Advertisement

Ground Waves Propagation

  • Milutin SrbulovEmail author
Chapter
  • 1.4k Downloads
Part of the Geotechnical, Geological, and Earthquake Engineering book series (GGEE, volume 12)

Abstract

Ground waves transmit energy from vibration sources, which are described in Section 1.3. The transmitting of vibration energy occurs because ground tends to reach the state of a minimum energy when disturbed by vibration (e.g. http://en.wikipedia.org/wiki/Principle_of_minimum_energy). Ground disturbance by a vibration source causes occurrence of stress waves, which transmit the source energy in the form of energy flux.

Keywords

Rayleigh Wave Body Wave Ground Vibration Excess Pore Water Pressure Peak Particle Velocity 
These keywords were added by machine and not by the authors. This process is experimental and the keywords may be updated as the learning algorithm improves.

Reference

  1. Ambraseys NN, Hendron AJ (1968) Dynamic behaviour of rock masses. In: Stagg KG, Zienkiewicz OC (eds) Rock mechanics in engineering practice. Wiley, London, pp 203–227Google Scholar
  2. Bormann P (ed) (2002) New manual of seismological observatory practice. GeoForschungsZentrum, PotsdamGoogle Scholar
  3. Gerrard CM (1977) Background to mathematical modelling in geomechanics: the roles of fabric and stress history. In: Gudehus G (ed) Finite elements in geomechanics. Wiley, New York, NY, pp 33–120Google Scholar
  4. Hardin BO (1978) The nature of stress-strain behavior of soil. In: Earthquake engineering and soil dynamics. ASCE, Pasadena, CA, 1:3–89Google Scholar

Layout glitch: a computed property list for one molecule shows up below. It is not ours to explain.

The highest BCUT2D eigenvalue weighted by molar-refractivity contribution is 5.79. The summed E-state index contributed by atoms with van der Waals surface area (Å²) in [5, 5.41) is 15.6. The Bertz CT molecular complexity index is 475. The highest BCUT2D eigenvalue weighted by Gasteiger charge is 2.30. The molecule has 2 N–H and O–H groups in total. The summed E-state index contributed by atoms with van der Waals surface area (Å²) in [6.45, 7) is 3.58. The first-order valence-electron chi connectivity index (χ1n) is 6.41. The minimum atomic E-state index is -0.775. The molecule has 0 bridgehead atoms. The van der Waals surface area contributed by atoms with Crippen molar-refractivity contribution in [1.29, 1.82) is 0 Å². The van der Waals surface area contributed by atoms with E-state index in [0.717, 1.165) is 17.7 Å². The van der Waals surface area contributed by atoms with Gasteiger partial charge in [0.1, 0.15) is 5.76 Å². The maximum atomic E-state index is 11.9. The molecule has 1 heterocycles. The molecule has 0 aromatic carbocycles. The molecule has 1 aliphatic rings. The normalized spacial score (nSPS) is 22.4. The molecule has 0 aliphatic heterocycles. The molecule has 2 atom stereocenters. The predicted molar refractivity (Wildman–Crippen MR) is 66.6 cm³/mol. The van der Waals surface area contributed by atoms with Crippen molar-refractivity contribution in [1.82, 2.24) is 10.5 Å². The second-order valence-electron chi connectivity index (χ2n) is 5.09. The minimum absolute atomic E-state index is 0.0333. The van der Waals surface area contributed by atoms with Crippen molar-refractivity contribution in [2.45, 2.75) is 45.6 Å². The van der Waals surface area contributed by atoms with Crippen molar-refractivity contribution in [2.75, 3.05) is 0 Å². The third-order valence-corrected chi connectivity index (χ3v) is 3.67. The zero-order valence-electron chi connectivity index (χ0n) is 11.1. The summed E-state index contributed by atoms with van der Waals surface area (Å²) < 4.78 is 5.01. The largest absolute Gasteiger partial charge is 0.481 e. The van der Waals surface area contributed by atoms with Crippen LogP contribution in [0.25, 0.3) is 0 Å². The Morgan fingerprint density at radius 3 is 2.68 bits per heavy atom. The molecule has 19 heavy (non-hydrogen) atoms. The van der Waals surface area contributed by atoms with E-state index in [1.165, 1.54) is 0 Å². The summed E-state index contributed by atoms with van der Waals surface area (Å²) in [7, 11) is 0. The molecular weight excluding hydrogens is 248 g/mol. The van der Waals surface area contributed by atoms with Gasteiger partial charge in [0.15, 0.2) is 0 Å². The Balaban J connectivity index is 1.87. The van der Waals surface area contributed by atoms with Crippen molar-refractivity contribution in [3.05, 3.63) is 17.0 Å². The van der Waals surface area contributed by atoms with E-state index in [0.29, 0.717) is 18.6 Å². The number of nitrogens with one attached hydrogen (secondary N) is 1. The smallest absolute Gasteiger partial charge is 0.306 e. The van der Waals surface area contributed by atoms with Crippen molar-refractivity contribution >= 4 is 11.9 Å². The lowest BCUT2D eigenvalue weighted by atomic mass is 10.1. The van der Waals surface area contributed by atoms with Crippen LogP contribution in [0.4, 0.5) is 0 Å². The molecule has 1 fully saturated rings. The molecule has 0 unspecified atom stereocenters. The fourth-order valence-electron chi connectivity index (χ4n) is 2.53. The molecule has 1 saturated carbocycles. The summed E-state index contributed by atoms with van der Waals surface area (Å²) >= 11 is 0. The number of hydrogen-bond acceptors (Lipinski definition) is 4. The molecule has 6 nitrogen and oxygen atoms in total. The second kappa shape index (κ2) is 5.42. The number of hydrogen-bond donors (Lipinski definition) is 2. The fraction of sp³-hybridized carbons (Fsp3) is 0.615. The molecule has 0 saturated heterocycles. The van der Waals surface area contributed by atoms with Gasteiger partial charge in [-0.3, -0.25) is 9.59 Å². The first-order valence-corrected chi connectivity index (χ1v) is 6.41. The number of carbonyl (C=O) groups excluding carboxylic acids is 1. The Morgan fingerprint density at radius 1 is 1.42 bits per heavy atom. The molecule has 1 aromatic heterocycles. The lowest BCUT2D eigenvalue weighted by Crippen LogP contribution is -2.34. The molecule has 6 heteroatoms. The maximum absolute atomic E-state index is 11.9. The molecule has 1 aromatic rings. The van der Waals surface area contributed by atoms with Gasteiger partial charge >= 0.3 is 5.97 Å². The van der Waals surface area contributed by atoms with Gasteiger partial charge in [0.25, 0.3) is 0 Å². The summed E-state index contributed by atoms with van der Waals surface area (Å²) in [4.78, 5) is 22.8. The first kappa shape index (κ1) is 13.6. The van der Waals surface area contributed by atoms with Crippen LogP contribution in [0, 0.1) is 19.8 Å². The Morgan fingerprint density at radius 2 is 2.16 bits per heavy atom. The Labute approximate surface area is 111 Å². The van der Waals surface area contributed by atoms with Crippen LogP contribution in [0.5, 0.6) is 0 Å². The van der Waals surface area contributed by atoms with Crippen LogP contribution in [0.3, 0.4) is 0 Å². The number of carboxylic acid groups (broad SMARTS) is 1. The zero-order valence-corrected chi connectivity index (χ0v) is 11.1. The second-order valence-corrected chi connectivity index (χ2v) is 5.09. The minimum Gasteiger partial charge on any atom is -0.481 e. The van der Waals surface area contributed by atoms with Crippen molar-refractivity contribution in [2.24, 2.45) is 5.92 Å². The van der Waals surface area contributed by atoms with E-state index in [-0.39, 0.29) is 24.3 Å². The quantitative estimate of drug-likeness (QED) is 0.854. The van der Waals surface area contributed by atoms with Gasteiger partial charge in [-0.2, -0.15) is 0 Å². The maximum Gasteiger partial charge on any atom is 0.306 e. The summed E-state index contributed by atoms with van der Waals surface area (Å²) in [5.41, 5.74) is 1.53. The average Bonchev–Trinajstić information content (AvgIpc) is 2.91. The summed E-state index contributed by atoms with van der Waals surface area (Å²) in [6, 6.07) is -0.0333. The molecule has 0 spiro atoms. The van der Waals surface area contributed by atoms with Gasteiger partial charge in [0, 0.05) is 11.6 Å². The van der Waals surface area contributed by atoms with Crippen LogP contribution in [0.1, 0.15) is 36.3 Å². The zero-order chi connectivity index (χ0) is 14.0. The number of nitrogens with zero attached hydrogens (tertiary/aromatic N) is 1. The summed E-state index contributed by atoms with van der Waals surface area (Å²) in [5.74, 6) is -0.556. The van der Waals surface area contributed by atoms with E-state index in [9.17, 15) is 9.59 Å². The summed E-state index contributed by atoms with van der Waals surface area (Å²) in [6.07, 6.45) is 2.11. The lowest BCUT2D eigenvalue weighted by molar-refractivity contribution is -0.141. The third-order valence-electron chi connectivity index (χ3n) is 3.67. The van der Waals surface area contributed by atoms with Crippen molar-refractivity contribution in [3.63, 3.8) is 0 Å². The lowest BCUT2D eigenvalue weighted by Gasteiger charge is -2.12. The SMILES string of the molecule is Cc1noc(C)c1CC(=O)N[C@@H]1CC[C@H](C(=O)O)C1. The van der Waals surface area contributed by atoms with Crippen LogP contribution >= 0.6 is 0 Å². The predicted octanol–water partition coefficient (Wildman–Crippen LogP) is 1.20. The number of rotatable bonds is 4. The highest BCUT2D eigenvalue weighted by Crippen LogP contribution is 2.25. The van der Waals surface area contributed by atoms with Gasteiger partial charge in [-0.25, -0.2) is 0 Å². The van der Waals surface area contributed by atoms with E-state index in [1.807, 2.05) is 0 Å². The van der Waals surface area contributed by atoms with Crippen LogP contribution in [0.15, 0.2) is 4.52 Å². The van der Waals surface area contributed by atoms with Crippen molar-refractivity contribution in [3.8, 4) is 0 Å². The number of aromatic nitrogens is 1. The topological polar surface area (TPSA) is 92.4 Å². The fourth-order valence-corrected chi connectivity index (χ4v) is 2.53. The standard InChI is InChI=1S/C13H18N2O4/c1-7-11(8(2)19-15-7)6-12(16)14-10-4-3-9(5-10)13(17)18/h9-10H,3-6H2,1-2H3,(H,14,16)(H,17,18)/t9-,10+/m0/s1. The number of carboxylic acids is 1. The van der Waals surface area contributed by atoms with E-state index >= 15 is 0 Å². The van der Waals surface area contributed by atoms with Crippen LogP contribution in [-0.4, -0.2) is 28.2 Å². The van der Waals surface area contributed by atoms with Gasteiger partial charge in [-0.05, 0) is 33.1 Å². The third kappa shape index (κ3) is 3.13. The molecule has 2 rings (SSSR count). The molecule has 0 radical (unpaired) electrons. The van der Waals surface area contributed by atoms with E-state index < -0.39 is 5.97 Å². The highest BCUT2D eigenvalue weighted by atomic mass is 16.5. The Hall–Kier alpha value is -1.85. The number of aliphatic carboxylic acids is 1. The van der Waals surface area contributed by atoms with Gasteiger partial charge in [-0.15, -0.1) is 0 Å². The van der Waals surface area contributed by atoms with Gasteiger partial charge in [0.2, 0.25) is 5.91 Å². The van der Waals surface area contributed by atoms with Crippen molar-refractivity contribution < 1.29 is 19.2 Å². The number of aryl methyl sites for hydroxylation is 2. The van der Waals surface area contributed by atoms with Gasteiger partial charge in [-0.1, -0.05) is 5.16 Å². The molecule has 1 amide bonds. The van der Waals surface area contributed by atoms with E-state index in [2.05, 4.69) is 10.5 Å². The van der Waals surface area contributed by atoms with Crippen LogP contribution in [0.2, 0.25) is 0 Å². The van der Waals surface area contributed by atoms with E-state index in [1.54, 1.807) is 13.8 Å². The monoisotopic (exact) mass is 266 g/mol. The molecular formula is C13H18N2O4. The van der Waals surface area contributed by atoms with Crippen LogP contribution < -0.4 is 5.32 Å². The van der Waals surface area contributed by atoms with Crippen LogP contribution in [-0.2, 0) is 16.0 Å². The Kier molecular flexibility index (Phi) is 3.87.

5. Hardin BO, Drnevich VP (1972) Shear modulus and damping in soil: design equations and curves. J Soil Mech Found Div, ASCE 98:667–692Google Scholar
  6. Hashiguchi K (2001) Description of inherent/induced anisotropy of soils: rotational hardening rule with objectivity. Soils Found 41:139–146CrossRefGoogle Scholar
  7. Ishibashi I (1992) Discussion to Effect of soil plasticity on cyclic response by M.Vucetic and R.Dobry. J Geotech Eng, ASCE 118:830–832CrossRefGoogle Scholar
  8. Kramer SL (1996) Geotechnical earthquake engineering. Prentice Hall, Englewood Cliffs, NJGoogle Scholar
  9. Langhaar HL (1951) Dimensionless analysis and theory of models. Wiley, New York, NYGoogle Scholar
  10. Lunne T, Robertson PK, Powell JJM (2001) Cone penetration testing in geotechnical practice. Spon Press, LondonGoogle Scholar
  11. Potts DM, Zdravkovic L (1999) Finite element analysis in geotechnical engineering – theory. Thomas Telford, LondonCrossRefGoogle Scholar
  12. Seed HB, Idriss IM (1970) Soil modules and damping factors for dynamic response analyses. Report EERC 70-10, Earthquake Engineering Research Center, University of California, Berkeley, CAGoogle Scholar
  13. Srbulov M (2008) Geotechnical earthquake engineering – simplified analyses with case studies and examples. Springer, BerlinGoogle Scholar
  14. Thompson WT (1965) Vibration theory and application. Prentice Hall, Englewood Cliffs, NJ, pp 43–44Google Scholar
  15. Timoshenko SP, Goodier JN (1970) Theory of elasticity, 3rd edn. McGraw-Hill, New York, NYGoogle Scholar
  16. Vucetic M, Dobry R (1991) Effect of soil plasticity on cyclic response. J Geotech Eng, ASCE 117:89–107CrossRefGoogle Scholar
  17. Wolf JP (1994) Foundation vibration analysis using simple physical models. PTR Prentice Hall, Englewood Cliffs, NJGoogle Scholar
  18. Wolf JP, Deeks AJ (2004) Foundation vibration analysis: a strength-of-materials approach. Elsevier, AmsterdamGoogle Scholar
  19. Zhang J, Andrus RD, Juang CH (2005) Normalized shear modulus and material damping ratio relationships. J Geotech Geoenviron Eng, ASCE 131:453–464CrossRefGoogle Scholar
  20. Zienkiewich OC, Taylor RL (1991) The finite element method, 4th edn, vol 2. McGraw Hill, LondonGoogle Scholar
  21. Dowding CH (2000) Construction vibration. Reprinted 1996 version. Prentice Hall, Englewood Cliffs, NJGoogle Scholar

Copyright information

© Springer Science+Business Media B.V 2010

Authors and Affiliations

  1. 1.IsleworthUK

Personalised recommendations